NCCS joined with other members of the Partnership to Protect Coverage coalition in sending a letter to the Departments of Health and Human Services, Treasury, and Labor urging them to issue new regulations limiting the sale and availability of short-term, limited-duration (STLD) health insurance.
Unlike traditional health insurance, STLD insurance plans, often referred to as “junk” plans, are not required to adhere to important standards, which include a number of critical patient and consumer protections. Short-term plans charge higher premiums and are not required to cover individuals with preexisting conditions. They can also exclude specific services based on an individual’s health status and medical history and may include deductibles that are significantly higher than ACA-compliant plans. These plans can leave those with preexisting conditions such as cancer vulnerable to poor coverage and extreme medical debt. Individuals who purchase a short-term plan and are later diagnosed with an illness may find themselves uninsured as short-term plans typically exclude coverage of key services like prescription drugs and mental health services.
In the letter, the groups request that the Department of Health and Human Services include the following recommendations in their proposed amendment to the current STLD rule:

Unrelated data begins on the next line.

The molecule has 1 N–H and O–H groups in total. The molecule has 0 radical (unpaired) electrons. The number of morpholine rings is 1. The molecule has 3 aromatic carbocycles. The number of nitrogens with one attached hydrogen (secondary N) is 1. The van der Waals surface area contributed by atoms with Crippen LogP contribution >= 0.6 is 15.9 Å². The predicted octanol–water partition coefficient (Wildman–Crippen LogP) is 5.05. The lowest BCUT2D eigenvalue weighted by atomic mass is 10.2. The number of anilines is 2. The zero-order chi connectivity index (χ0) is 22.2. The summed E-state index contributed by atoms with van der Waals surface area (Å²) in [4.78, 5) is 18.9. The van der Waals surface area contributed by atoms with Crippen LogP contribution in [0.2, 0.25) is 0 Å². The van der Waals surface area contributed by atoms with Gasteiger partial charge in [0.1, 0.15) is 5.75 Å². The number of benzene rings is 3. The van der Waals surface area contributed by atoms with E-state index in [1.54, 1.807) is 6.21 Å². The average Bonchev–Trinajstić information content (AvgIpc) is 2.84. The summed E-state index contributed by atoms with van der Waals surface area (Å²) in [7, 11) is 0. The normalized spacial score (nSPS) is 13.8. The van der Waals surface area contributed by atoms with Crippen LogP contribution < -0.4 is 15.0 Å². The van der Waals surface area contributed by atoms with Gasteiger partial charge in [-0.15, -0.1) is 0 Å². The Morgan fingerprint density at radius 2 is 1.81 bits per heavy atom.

- Restore the three-month duration regulation prohibiting STLD plans from extending beyond three months to help ensure these products are used solely for their original purpose.
- Limit renewability and close the “stacking” loophole. Allowing short-term plans to be renewed or sold so that nominally separate policies run consecutively (i.e. “stacking”) can cause confusion and increase premiums and financial risk for consumers.
- Halt sales during open enrollment periods to decrease the risk of driving consumers away from comprehensive coverage through the Affordable Care Act marketplaces.
- Limit sales via the internet and phone. The increased availability of these plans via the internet and phone as well as deceptive marketing practices leave consumers at increased risk of purchasing a plan that does not meet their medical needs.
- Establish a prohibition on rescissions so short-term insurers cannot initiate retroactive coverage rescissions, leaving patients who thought they were covered without any financial or medical protection.
- Improve consumer disclosures, ensuring information is provided in a clear and comprehensive way to reduce the risk that consumers are misled into purchasing inadequate coverage.
Read the full letter below or download here.